Feeding youngstock – everything you need to know
Advice – Feeding youngstock in the first year
New-born horses are beautiful, if somewhat gangly, creatures – but they’re also a bit of a nightmare when it comes to figuring out how to properly feed them in that first year! What you want to aim for when feeding a foal or growing horse is a steady increase in height and weight.
At birth, a typical thoroughbred foal will weigh approximately 10% of their adult weight, which is approximately between 450/500 kilograms, and will typically gain 1 kilogram a day for the first 12 months of its life. At 12 months of age he will have reached approximately 90% of his adult height and 60-70% of his adult weight.
Birth to Six Weeks: Mother Knows Best
Colostrum, otherwise known as ‘first milk’, is produced by the foal’s mother and must be consumed by the foal within the first 12-14 hours of its life. Colostrum provides essential antibodies to help the foal develop a healthy immune system. It’s important to note that if your foal is rejected by its mother or orphaned it is essential that you provide a replacement for the colostrum, contact your vet for advice on this. The mare’s milk alone will meet the foal’s nutrient requirements for the first six weeks.
More often than not, though, you’ll find that the foal will have the occasional inquisitive nibble at its mother’s food bowl from around 2 weeks of age – this is fine as long as the mare’s feed is also suitable for the foal! Cubes are not suitable for foals under 6 months of age due to the risk of choke.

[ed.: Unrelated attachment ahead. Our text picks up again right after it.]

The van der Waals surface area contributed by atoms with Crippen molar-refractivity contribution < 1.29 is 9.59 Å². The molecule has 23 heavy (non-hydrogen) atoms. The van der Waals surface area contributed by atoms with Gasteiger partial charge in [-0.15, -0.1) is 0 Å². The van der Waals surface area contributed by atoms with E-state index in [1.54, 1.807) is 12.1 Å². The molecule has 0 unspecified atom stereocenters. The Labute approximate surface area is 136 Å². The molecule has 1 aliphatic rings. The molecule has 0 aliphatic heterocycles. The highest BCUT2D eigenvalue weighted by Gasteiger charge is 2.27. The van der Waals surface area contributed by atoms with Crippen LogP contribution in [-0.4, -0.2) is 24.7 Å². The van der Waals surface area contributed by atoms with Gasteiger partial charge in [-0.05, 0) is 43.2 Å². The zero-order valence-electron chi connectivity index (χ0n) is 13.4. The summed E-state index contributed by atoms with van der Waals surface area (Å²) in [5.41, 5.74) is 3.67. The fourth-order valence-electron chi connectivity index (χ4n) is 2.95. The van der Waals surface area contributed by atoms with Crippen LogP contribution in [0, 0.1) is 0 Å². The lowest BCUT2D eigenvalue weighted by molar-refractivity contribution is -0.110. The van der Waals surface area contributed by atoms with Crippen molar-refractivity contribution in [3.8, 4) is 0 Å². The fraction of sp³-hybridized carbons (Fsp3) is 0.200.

Six Weeks to Three Months: Introduce Feed
The foal’s nutrient requirements starts to increase at around 6 weeks of age and you will need to provide some additional nutrients. Choose a feed or balancer suitable for foals under 6 months and provide ad lib soft hay or haylage.
Three Months Onwards: Establish Their Diet
From three months your foal should be established on their own ration of feed as increasing nutrient requirements coincide with drop in milk quality.
Weaning, the process of separating the foal from its mother, usually happens between 4 to 6 months. Distancing them from their mother is a stressful time for the foal which may lead to a loss of appetite and reduced growth. However resist the temptation to try and compensate for this by over-feeding.
Whether you choose a compound feed such as a ‘Stud Mix or Cube’, or a balancer should depend on the foal’s condition. Balancers provide a concentrated source of nutrients alongside limited calories so are ideal for foals and youngstock that do not need the calories provided by traditional stud feeds.
The foal will need to stay on a stud-appropriate feed until two years of age, and then you can move onto an adult feed.
There we have it, a helpful guide to feeding your youngstock. Click here to check out the Spillers line of Stud Feeds that can help you cover the growth of your foal to a fully developed fit, health and happy Horse!